In Tennessee v. Garner (1985), the Supreme Court ruled that under the Fourth Amendment, a police officer may not use deadly force against a fleeing, unarmed suspect. The fact that a suspect does not respond to commands to halt does not authorize an officer to shoot the suspect, if the officer reasonably believes that the suspect is unarmed.
Fast Facts: Tennessee v. Garner
- Case Argued: Oct. 30, 1984
- Decision Issued: March 27, 1985
- Petitioner: The state of Tennessee
- Respondent: Edward Eugene Garner, a 15-year-old shot by police to prevent him from escaping over a fence
- Key Question: Did a Tennessee statute authorizing the use of deadly force to prevent the escape of a fleeing suspect violate the Fourth Amendment?
- Majority Decision: Justices White, Brennan, Marshall, Blackmun, Powell, Stevens
- Dissenting: Justices O'Connor, Burger, Rehnquist
- Ruling: The Supreme Court ruled that under the Fourth Amendment, a police officer may not use deadly force against a fleeing, unarmed suspect.
Facts of the Case
On October 3, 1974, two police officers responded to a late night call. A woman had heard glass breaking in her neighbor's house and believed a “prowler” to be inside. One of the officers went around the back of the house. Someone fled across the backyard, stopping by a 6-foot fence. In the darkness, the officer could see that it was a boy and reasonably believed the boy to be unarmed. The officer yelled, “Police, halt.” The boy jumped up and began to climb the 6-foot fence. Out of fear that he'd lose the arrest, the officer opened fire, striking the boy in the back of the head. The boy, Edward Garner, died at the hospital. Garner had stolen a purse and $10.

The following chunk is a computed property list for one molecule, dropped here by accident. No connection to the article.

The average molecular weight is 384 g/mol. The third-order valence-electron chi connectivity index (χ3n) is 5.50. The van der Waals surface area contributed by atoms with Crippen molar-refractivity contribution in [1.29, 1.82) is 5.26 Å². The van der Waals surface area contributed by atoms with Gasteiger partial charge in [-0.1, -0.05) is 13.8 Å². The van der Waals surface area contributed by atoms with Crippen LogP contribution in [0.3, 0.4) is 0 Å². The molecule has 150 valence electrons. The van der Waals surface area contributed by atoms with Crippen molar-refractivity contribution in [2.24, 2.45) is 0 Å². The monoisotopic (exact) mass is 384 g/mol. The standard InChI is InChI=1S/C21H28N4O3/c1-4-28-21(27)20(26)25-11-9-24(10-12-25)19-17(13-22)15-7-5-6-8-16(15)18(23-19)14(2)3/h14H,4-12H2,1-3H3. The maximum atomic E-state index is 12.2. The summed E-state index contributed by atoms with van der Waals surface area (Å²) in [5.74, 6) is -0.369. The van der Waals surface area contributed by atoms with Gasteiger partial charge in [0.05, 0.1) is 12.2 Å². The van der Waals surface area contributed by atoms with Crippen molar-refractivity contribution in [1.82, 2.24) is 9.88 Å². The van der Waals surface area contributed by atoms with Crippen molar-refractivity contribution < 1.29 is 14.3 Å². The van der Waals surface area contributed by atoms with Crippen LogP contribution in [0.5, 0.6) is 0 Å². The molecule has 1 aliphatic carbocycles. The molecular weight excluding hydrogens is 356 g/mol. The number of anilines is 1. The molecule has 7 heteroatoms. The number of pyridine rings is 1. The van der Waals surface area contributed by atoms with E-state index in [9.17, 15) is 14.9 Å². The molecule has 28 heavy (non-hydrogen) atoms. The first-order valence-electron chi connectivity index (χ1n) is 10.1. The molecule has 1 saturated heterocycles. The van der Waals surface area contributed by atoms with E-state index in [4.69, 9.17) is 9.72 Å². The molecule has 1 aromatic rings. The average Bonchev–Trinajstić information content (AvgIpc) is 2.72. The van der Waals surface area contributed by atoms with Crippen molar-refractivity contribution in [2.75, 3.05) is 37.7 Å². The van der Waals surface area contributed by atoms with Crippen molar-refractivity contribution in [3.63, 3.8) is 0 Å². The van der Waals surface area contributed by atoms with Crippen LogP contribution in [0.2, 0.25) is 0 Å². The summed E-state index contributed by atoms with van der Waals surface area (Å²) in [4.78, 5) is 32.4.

The officer's conduct was legal under Tennessee law. The state's law read, "If, after notice of the intention to arrest the defendant, he either flee or forcibly resist, the officer may use all the necessary means to effect the arrest."
Garner's death sparked over a decade of court battles resulting in a Supreme Court ruling in 1985.
Can a police officer use deadly force against a fleeing, unarmed suspect? Does a statute that authorizes the use of deadly force on an unarmed suspect violate the Fourth Amendment of the U.S. Constitution?
Attorneys on behalf of the state and city argued that the Fourth Amendment oversees whether a person may be detained, but not how they may be apprehended. Violence will decrease if officers are able to do their jobs by any means necessary. Resort to deadly force is a “meaningful threat” to deter violence, and is in the interest of the city and state. Furthermore, the attorneys argued that the use of deadly force against a fleeing suspect was “reasonable.” Common law revealed that, at the time of the Supreme Court's ruling, multiple states still permitted this type of force. The practice was even more common at the time of the passage of the Fourth Amendment.
The respondent, Garner's father, alleged that the officer had violated his son's Fourth Amendment rights, his right to due process, his Sixth Amendment right to trial by jury, and his Eighth Amendment protections against cruel and unusual punishment. The court only accepted the Fourth Amendment and due process claims.